The XprESS Multi-sinus Dilation System (Entellus Medical, Plymouth, MN) was cleared for marketing by the FDA through the 510(k) process in November 2015 to access and treat the maxillary ostia/ethmoid infundibula and frontal ostia/recesses and sphenoid sinus ostia using a trans-nasal approach.  
In 2013, a sinus dilation system (Medtronic Xomed, Jacksonville, FL), later named the NuVent™ EM Balloon Sinus Dilation System, was cleared for marketing by the FDA through the 510(k) process for use in conjunction with a Medtronic computer-assisted surgery system when surgical navigation or image-guided surgery may be necessary to locate and move tissue, bone, or cartilaginous tissue surrounding the drainage pathways of the frontal, maxillary, or sphenoid sinuses.
Also in 2013, a sinus dilation system (ArthroCare, San Antonio, TX, a division of Smith and Nephew), later named the Ventera™ Sinus Dilation System, was cleared for marketing through the 510(k) process to access and treat the frontal recesses, sphenoid sinus ostia, and maxillary ostia/ethmoid
There are specific category I CPT codes for these procedures (31295-31298). These codes may be used to describe balloon sinus ostial dilation when no other surgical intervention has been performed on the same sinus site.
There are HCPCS codes (C1726 and C1727) for use in the Medicare outpatient hospital setting.  These codes are not allowed for billing of balloon sinuplasty under this pilot policy. CMS “C” codes are unique temporary codes established by CMS for use under the Hospital Outpatient Prospective Payment System (OPPS). HCPCS C1726 and C1727 are non-specific for balloon sinuplasty. The specific category I CPT codes should be used to bill for these procedures.

Pilot Policy:
Effective June 1, 2017 through May 31, 2021 for providers directly contracted with Arkansas Blue Cross and Blue Shield and its affiliates and subsidiaries only, the use of balloon ostial dilation in a facility or office setting is covered under this pilot policy for the treatment of medically refractory chronic rhinosinusitis (as defined by AAO-HNS, 2015) as a minimally invasive alternative to functional endoscopic sinus surgery when ALL of the following criteria are met:
    • Age 18 years of age or older, AND
    • Twelve weeks or longer of TWO or more of the following signs and symptoms:
• mucopurulent drainage (anterior, posterior, or both),
• nasal obstruction (congestion),
• facial pain-pressure-fullness, or
• decreased sense of smell; AND
    • Inflammation is documented by ONE or more of the following findings:
• purulent (not clear) mucus or edema in the middle meatus or anterior ethmoid region,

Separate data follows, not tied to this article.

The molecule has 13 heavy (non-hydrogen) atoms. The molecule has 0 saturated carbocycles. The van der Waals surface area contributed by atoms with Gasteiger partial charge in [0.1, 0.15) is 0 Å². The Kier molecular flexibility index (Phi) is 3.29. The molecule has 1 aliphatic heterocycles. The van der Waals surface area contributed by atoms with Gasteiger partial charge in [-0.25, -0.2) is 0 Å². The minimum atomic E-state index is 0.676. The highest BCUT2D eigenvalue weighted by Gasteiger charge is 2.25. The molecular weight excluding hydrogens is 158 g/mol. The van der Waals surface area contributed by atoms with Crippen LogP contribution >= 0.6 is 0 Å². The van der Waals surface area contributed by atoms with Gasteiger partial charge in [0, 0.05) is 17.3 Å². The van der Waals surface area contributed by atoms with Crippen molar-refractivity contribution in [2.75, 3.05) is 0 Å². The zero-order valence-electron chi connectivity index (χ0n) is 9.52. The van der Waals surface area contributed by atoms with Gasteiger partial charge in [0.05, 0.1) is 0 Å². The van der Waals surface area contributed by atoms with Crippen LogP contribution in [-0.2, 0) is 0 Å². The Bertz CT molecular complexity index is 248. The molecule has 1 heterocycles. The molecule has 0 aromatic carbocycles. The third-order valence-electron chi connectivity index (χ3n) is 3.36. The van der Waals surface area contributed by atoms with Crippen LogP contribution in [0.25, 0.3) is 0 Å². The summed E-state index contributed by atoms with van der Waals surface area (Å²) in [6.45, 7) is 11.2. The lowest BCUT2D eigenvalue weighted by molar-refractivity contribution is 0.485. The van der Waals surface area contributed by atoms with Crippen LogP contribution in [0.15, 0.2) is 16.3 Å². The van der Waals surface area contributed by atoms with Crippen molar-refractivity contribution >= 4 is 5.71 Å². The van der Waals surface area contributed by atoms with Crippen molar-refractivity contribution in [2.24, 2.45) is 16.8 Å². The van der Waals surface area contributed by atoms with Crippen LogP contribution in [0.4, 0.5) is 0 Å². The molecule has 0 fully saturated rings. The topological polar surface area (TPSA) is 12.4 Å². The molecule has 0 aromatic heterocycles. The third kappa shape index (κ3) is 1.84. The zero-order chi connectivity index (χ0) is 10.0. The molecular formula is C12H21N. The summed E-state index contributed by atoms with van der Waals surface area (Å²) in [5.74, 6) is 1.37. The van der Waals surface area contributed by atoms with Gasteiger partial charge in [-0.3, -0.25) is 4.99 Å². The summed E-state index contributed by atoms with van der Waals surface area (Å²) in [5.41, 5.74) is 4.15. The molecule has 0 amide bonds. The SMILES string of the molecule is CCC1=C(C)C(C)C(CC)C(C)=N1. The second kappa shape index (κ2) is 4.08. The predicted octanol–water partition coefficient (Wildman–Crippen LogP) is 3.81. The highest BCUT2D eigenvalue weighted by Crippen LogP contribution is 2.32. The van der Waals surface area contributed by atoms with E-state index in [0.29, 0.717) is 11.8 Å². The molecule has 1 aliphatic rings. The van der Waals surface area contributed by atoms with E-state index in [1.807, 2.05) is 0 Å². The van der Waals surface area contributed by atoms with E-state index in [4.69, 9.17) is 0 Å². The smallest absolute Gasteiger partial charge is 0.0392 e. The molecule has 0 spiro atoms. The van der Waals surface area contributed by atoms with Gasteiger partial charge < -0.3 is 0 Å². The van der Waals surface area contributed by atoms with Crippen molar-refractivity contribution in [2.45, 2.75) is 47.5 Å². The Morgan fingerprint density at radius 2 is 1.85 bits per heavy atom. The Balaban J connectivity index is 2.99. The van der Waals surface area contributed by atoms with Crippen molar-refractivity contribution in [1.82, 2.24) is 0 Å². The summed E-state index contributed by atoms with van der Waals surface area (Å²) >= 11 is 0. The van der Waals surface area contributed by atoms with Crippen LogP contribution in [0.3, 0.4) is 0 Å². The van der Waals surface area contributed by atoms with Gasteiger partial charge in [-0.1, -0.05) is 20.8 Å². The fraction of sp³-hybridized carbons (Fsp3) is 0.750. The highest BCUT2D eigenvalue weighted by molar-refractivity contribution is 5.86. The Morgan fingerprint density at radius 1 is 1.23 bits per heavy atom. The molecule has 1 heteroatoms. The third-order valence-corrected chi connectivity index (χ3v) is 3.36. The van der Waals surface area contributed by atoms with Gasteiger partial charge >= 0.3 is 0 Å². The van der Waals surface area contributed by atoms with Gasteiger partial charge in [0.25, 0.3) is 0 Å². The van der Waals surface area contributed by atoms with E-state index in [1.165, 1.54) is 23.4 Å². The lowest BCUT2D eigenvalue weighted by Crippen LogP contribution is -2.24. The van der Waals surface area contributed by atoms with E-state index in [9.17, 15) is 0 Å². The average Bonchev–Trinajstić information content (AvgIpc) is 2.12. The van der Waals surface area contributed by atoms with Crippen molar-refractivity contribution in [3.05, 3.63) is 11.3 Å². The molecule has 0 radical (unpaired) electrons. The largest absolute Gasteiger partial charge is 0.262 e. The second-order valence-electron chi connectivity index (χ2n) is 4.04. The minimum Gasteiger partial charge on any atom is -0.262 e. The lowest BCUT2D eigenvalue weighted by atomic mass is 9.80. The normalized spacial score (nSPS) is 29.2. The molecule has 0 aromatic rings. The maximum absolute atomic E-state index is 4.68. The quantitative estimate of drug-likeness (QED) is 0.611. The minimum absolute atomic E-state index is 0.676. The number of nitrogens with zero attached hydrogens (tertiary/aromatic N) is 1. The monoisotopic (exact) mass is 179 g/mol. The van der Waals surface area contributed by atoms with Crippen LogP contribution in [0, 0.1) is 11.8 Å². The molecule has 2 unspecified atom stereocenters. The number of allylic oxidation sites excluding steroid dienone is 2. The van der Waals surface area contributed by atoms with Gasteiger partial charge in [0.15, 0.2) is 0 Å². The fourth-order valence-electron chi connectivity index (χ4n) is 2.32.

• polyps in nasal cavity or the middle meatus, and/or
• radiographic imaging showing inflammation of the paranasal sinuses; AND
    • Refractory to > 12 weeks of conservative medical therapy including nasal lavage, steroid nasal spray, decongestant therapy, and the use of antibiotic therapy where appropriate; AND
    • Radiographic evidence of chronic sinusitis of the involved sinus(es):
•Sinus opacification
•Sinus air fluid levels
•Mucosal thickening (> 3mm)
The use of balloon sinuplasty as an adjunctive procedure during functional endoscopic sinus surgery in the same sinus cavity is considered integral to the primary procedure and not reimbursable separately.
The use of balloon ostial dilation for any other reason or in any other circumstance than those listed above is not covered under this pilot policy.
The specific Category I CPT codes (31295-31298) should be used to bill for this procedure. The non-specific HCPCS C codes C1726 and C1727 are not covered.   

The REMODEL study was an industry-sponsored RCT that compared balloon ostial dilation as a stand-alone procedure with FESS (Cutler, 2013). A total of 105 patients with recurrent acute sinusitis or chronic sinusitis and failure of medical therapy were randomized to balloon ostial dilation or FESS. Balloon ostial dilation was performed with the Entellus device, which is labeled for a transantral approach. FESS consisted of maxillary antrostomy and uncinectomy with or without anterior ethmoidectomy. Thirteen patients withdrew consent before treatment, 11 (21%) in the FESS group and 2 (4%) in the balloon ostial dilation group. The primary outcomes were the change in the SNOT-20 score at 6-month follow-up and the mean number of debridements performed postoperatively. Secondary outcomes included recovery time, complication rates, and rates of revision surgery. Both superiority and noninferiority analyses were performed on these outcomes.
A total of 91 patients were available at 6-month follow-up. The improvement in the SNOT-20 score (SD) was 1.67 (1.10) in the balloon dilation group and 1.60 (0.96) in the FESS arm (p=0.001 for noninferiority). Postoperative debridements were more common in the FESS group than in the balloon dilation group (1.2 [SD=1.0] in the FESS arm vs 0.1 [SD=0.6] in the balloon ostial dilation arm, p<0.001 for superiority in the FESS arm). Patients in the balloon dilation arm returned to normal daily activities faster (1.6 days vs 4.8 days, p=0.002 for superiority) and required fewer days of prescription pain medications (0.9 days vs 2.8 days, p=0.002 for superiority). There were no major complications in either group, and 1 patient in each group required revision surgery.
Bikhazi and colleagues reported 1-year follow-up from the REMODEL study (Bikhazi, 2014). Eighty-nine (96.7%) subjects were available for follow-up to 1 year. Improvement in the SNOT-20 score was 1.64 in the balloon dilation arm and 1.65 in the FESS arm (p<0.001 for noninferiority). During the year post-procedure, both groups had fewer self-reported rhinosinusitis episodes (reduction of 4.2 episodes in the balloon arm, reduction of 3.5 episodes in the FESS; p=NS).